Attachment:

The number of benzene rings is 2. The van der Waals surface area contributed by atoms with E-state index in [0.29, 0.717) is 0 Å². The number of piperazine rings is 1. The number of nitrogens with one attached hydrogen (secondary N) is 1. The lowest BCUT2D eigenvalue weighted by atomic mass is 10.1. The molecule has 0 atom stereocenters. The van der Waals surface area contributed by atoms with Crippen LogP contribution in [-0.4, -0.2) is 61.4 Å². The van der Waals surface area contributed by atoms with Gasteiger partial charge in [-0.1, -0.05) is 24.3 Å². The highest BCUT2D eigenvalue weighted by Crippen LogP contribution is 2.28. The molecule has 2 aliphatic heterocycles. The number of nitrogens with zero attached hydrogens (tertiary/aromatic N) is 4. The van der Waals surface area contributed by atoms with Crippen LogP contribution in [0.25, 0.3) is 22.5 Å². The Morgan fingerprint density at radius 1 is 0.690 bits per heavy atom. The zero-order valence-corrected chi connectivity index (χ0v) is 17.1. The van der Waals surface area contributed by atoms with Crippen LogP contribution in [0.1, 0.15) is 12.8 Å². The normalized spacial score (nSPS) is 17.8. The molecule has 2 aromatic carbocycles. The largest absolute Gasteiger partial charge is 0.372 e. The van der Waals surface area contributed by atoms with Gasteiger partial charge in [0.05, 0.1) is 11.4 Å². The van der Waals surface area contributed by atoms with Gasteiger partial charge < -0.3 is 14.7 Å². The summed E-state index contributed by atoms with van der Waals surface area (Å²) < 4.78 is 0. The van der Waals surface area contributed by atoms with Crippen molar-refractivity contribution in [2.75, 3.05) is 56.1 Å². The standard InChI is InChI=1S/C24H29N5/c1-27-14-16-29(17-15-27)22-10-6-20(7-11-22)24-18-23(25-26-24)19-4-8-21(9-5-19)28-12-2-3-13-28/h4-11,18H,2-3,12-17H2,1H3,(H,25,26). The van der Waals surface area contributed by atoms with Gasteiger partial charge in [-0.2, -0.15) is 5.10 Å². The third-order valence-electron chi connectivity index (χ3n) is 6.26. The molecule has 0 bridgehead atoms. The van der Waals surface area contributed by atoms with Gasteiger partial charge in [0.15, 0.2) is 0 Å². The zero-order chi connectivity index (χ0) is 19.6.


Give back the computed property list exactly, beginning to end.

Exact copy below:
The number of benzene rings is 2. The van der Waals surface area contributed by atoms with E-state index in [0.29, 0.717) is 0 Å². The number of piperazine rings is 1. The number of nitrogens with one attached hydrogen (secondary N) is 1. The lowest BCUT2D eigenvalue weighted by atomic mass is 10.1. The molecule has 0 atom stereocenters. The van der Waals surface area contributed by atoms with Crippen LogP contribution in [-0.4, -0.2) is 61.4 Å². The van der Waals surface area contributed by atoms with Gasteiger partial charge in [-0.1, -0.05) is 24.3 Å². The highest BCUT2D eigenvalue weighted by Crippen LogP contribution is 2.28. The molecule has 2 aliphatic heterocycles. The number of nitrogens with zero attached hydrogens (tertiary/aromatic N) is 4. The van der Waals surface area contributed by atoms with Crippen LogP contribution in [0.25, 0.3) is 22.5 Å². The Morgan fingerprint density at radius 1 is 0.690 bits per heavy atom. The zero-order valence-corrected chi connectivity index (χ0v) is 17.1. The van der Waals surface area contributed by atoms with Crippen LogP contribution in [0.1, 0.15) is 12.8 Å². The normalized spacial score (nSPS) is 17.8. The molecule has 2 aromatic carbocycles. The largest absolute Gasteiger partial charge is 0.372 e. The van der Waals surface area contributed by atoms with Gasteiger partial charge in [0.05, 0.1) is 11.4 Å². The van der Waals surface area contributed by atoms with Gasteiger partial charge < -0.3 is 14.7 Å². The summed E-state index contributed by atoms with van der Waals surface area (Å²) < 4.78 is 0. The van der Waals surface area contributed by atoms with Crippen molar-refractivity contribution in [2.75, 3.05) is 56.1 Å². The standard InChI is InChI=1S/C24H29N5/c1-27-14-16-29(17-15-27)22-10-6-20(7-11-22)24-18-23(25-26-24)19-4-8-21(9-5-19)28-12-2-3-13-28/h4-11,18H,2-3,12-17H2,1H3,(H,25,26). The van der Waals surface area contributed by atoms with Gasteiger partial charge in [-0.2, -0.15) is 5.10 Å². The third-order valence-electron chi connectivity index (χ3n) is 6.26. The molecule has 0 bridgehead atoms. The van der Waals surface area contributed by atoms with Gasteiger partial charge in [0.15, 0.2) is 0 Å². The zero-order chi connectivity index (χ0) is 19.6.